National Day of Prayer proclaimed locally for May 5

GREENVILLE — The 65th annual National Day of Prayer will be held May 5 with a local observance to be conducted from noon to 12:45 p.m. outside the Greenville City Building at 100 Public Square.

With the theme “Wake Up America,” this event is sponsored by the Greater Greenville Ministerial Association in cooperation with the City of Greenville’s mayor’s office.

The program will feature the Color Guard from American Legion Post 140 and music by The Simple Gifts Quartet.

A number of local individuals will be offering prayers during the event. They include Greenville Mayor Mike Bowers, WDTN Anchorman John Seibel, Darke County Common Pleas Court Judge Jonathan Hein and Dental Operations Planner Amy Denlinger of Midmark Corp.

Bowers, on Wednesday morning, signed the proclamation declaring May 5 as National Day of Prayer in Greenville.

The proclamation indicated that the National Day of Prayer is a tradition first proclaimed by the Continental Congress in 1775, and that this year’s theme “Wake Up America” emphasizes the need for individuals, both corporately and individually, to return to the God of Fathers in reverence for His holy name.

It noted that this being the 65th annual National Day of Prayer will have profound significance not only for local Greenville community, but also for the entire country as “it is an unprecedented opportunity to see the Lord’s healing and renewing power.”

The proclamation also stated, “At this crucial time for our nation, we can do nothing more important than pray, so do as in the scripture of Isaiah 58:1 “Shout it aloud, do not hold back. Raise your voice like a trumpet.’”

Through the efforts of the National Day of Prayer Task Force, more than 35,000 prayer gatherings will be conducted by about 40,000 volunteers across the United States. Several million people are expected to participate in this call to prayer. Other events in various communities across the United States may include: choirs and bands performing songs relating to prayer; community prayer breakfasts or luncheons; daytime prayer walks; and evening worship and prayer services or gatherings. National Day of Prayer is a time for people of all faiths to pray together in their own way.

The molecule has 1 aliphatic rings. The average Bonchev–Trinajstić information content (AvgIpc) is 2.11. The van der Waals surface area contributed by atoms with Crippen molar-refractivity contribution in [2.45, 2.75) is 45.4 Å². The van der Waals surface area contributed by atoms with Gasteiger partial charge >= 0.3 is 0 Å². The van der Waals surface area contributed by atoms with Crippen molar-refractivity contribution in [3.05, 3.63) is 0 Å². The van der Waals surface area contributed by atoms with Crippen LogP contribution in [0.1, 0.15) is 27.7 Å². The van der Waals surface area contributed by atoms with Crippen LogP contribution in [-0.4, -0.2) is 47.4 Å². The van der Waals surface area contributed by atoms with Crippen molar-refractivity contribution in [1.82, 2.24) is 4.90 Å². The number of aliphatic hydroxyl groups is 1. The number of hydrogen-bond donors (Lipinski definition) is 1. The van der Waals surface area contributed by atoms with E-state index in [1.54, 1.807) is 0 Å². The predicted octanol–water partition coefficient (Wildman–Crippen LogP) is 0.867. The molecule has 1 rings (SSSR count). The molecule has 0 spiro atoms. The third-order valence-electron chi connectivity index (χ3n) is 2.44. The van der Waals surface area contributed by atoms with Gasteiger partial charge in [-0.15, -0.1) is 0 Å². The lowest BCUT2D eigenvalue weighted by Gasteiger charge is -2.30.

National Day of Prayer is not a public holiday. Schools, post offices, stores and other businesses and organizations are open as usual. Public transport services run to their usual schedules and no extra congestion on highways is to be expected.

According to historical accounts, in 1775 the Continental Congress allocated a time for prayer in forming a new nation. Over the years, there have been calls for a day of prayer, including from President Abraham Lincoln in 1863. On April 17, 1952, President Harry Truman signed a bill proclaiming the National Day of Prayer into law in the United States. President Reagan amended the law in 1988, designating the first Thursday of May each year as the National Day of Prayer.

The National Prayer Committee was formed in the United States in 1972. It went on to create the National Day of Prayer Task Force, with the intended purpose of coordinating events for the National Day of Prayer. According to the Legal Information Institute, the President shall issue each year a proclamation designating the first Thursday in May as a National Day of Prayer on which the people of the United States may turn to God in prayer and meditation at churches, in groups, and as individuals.

For more information on the local event, Minister Jim Morehouse can be contacted at 937-547-1557 or go to In case of inclement weather, the event will be held at St. Paul’s Episcopal Church, 201 S. Broadway, Greenville.

By Linda Moody

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